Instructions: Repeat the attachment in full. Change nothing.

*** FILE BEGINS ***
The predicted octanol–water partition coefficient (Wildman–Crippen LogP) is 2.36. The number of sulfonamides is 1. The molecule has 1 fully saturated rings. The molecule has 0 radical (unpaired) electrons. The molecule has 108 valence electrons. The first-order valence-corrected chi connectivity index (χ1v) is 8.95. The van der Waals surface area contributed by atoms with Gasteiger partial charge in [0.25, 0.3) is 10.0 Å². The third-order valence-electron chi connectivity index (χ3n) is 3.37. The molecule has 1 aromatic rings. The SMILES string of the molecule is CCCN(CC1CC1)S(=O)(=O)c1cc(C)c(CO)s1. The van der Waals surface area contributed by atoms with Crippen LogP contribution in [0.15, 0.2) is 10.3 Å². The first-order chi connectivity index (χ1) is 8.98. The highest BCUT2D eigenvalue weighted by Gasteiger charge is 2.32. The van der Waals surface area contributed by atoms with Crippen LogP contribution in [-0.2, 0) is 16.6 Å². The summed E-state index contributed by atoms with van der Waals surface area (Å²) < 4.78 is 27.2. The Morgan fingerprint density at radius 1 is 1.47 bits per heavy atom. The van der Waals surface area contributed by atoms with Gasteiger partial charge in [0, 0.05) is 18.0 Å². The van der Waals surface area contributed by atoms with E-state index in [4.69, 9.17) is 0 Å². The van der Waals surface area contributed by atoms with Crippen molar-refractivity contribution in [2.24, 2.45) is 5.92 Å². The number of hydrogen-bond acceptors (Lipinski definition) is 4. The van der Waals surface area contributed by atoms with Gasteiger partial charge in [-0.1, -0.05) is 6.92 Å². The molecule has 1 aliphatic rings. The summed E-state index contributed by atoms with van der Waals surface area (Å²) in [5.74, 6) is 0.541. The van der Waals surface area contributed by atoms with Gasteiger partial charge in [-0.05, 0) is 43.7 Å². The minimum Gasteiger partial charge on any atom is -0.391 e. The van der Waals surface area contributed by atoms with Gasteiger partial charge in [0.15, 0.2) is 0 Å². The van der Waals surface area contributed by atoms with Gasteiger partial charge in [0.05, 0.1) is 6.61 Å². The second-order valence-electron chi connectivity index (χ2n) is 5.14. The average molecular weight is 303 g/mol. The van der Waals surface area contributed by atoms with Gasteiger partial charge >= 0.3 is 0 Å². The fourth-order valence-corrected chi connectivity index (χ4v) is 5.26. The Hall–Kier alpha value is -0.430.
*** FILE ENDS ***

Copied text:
The predicted octanol–water partition coefficient (Wildman–Crippen LogP) is 2.36. The number of sulfonamides is 1. The molecule has 1 fully saturated rings. The molecule has 0 radical (unpaired) electrons. The molecule has 108 valence electrons. The first-order valence-corrected chi connectivity index (χ1v) is 8.95. The van der Waals surface area contributed by atoms with Gasteiger partial charge in [0.25, 0.3) is 10.0 Å². The third-order valence-electron chi connectivity index (χ3n) is 3.37. The molecule has 1 aromatic rings. The SMILES string of the molecule is CCCN(CC1CC1)S(=O)(=O)c1cc(C)c(CO)s1. The van der Waals surface area contributed by atoms with Crippen LogP contribution in [0.15, 0.2) is 10.3 Å². The first-order chi connectivity index (χ1) is 8.98. The highest BCUT2D eigenvalue weighted by Gasteiger charge is 2.32. The van der Waals surface area contributed by atoms with Crippen LogP contribution in [-0.2, 0) is 16.6 Å². The summed E-state index contributed by atoms with van der Waals surface area (Å²) < 4.78 is 27.2. The Morgan fingerprint density at radius 1 is 1.47 bits per heavy atom. The van der Waals surface area contributed by atoms with Gasteiger partial charge in [0, 0.05) is 18.0 Å². The van der Waals surface area contributed by atoms with E-state index in [4.69, 9.17) is 0 Å². The van der Waals surface area contributed by atoms with Crippen molar-refractivity contribution in [2.24, 2.45) is 5.92 Å². The number of hydrogen-bond acceptors (Lipinski definition) is 4. The van der Waals surface area contributed by atoms with Gasteiger partial charge in [-0.1, -0.05) is 6.92 Å². The molecule has 1 aliphatic rings. The summed E-state index contributed by atoms with van der Waals surface area (Å²) in [5.74, 6) is 0.541. The van der Waals surface area contributed by atoms with Gasteiger partial charge in [-0.05, 0) is 43.7 Å². The minimum Gasteiger partial charge on any atom is -0.391 e. The van der Waals surface area contributed by atoms with Gasteiger partial charge in [0.15, 0.2) is 0 Å². The van der Waals surface area contributed by atoms with Gasteiger partial charge in [0.05, 0.1) is 6.61 Å². The second-order valence-electron chi connectivity index (χ2n) is 5.14. The average molecular weight is 303 g/mol. The van der Waals surface area contributed by atoms with Gasteiger partial charge >= 0.3 is 0 Å². The fourth-order valence-corrected chi connectivity index (χ4v) is 5.26. The Hall–Kier alpha value is -0.430.